Sino-British Joint Declaration

The Sino-British Joint Declaration is a treaty between the governments of the United Kingdom and China signed in 1984 setting the conditions in which Hong Kong was transferred to Chinese control and for the governance of the territory after 1 July 1997.

Sino-British Joint Declaration
Joint Declaration of the Government of the United Kingdom of Great Britain and Northern Ireland and the Government of the People's Republic of China on the Question of Hong Kong
The Great Hall of the People in Beijing, where the Joint Declaration was signed
ContextAgreement on the future of Hong Kong
DraftedJune–September 1984
Signed19 December 1984
LocationGreat Hall of the People, Beijing, People's Republic of China
Effective27 May 1985
ConditionExchange of ratifications
NegotiatorsBritish delegation led by Percy Craddock and Richard Evans, Chinese delegation led by Yao Guang and Zhou Nan
Signatories
Parties
Languages
Sino-British Joint Declaration at Wikisource
Sino–British Joint Declaration
Traditional Chinese中英聯合聲明
Simplified Chinese中英联合声明
Joint Declaration of the Government of the United Kingdom of Great Britain and Northern Ireland and the Government of the People's Republic of China on the Question of Hong Kong
Traditional Chinese大不列顛及北愛爾蘭聯合王國政府和中華人民共和國政府關於香港問題的聯合聲明
Simplified Chinese大不列颠及北爱尔兰联合王国政府和中华人民共和国政府关于香港问题的联合声明

Hong Kong had been a colony of the British Empire since 1842 after the First Opium War and its territory was expanded on two occasions; first in 1860 with the addition of Kowloon Peninsula and Stonecutters Island, and again in 1898 when Britain obtained a 99-year lease for the New Territories. The date of the handover in 1997 marked the end of this lease.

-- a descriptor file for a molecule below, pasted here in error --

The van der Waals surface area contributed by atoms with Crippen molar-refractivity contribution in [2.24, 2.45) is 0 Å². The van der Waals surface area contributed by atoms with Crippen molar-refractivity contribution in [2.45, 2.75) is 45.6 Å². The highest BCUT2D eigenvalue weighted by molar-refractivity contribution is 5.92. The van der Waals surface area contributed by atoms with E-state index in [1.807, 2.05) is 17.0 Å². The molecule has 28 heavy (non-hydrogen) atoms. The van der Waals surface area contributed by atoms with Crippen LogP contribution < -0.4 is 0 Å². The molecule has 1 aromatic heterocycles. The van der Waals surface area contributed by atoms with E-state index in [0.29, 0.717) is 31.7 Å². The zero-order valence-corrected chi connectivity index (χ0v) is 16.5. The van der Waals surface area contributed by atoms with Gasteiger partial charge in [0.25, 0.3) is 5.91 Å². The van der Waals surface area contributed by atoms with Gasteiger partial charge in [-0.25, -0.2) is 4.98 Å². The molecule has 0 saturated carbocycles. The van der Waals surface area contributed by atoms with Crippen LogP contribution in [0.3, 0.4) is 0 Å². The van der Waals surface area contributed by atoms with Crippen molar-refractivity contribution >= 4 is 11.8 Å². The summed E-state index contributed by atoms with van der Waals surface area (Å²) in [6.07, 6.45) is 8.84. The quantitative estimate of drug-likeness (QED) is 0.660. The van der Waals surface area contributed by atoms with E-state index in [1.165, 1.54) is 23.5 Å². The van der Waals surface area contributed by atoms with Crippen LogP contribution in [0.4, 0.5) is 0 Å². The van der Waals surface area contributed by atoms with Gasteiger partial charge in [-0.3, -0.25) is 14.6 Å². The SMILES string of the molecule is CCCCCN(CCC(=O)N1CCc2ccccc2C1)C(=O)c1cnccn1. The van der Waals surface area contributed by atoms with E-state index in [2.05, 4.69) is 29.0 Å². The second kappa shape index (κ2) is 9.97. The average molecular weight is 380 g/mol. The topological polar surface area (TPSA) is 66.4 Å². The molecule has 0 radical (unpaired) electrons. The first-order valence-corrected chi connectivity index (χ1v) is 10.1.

The Chinese government declared in the treaty its basic policies for governing Hong Kong after the transfer. A special administrative region would be established in the territory that would be self-governing with a high degree of autonomy, except in foreign affairs and defence. Hong Kong would maintain its existing governing and economic systems separate from that of mainland China under the principle of "one country, two systems". This blueprint would be elaborated on in the Hong Kong Basic Law (the post-handover regional constitution) and the central government's policies for the territory were to remain unchanged for a period of 50 years after 1997.

China has stated since 2014 that it considers the treaty to be spent with no further legal effect, while the United Kingdom maintains that the document remains binding in operation. Following China's 2020 imposition of national security legislation on Hong Kong and a 2021 National People's Congress decision to approve a rework of local election laws that reduces the number of regional legislature seats elected by the public, the UK has declared China as being in a "state of ongoing non-compliance" with the Joint Declaration.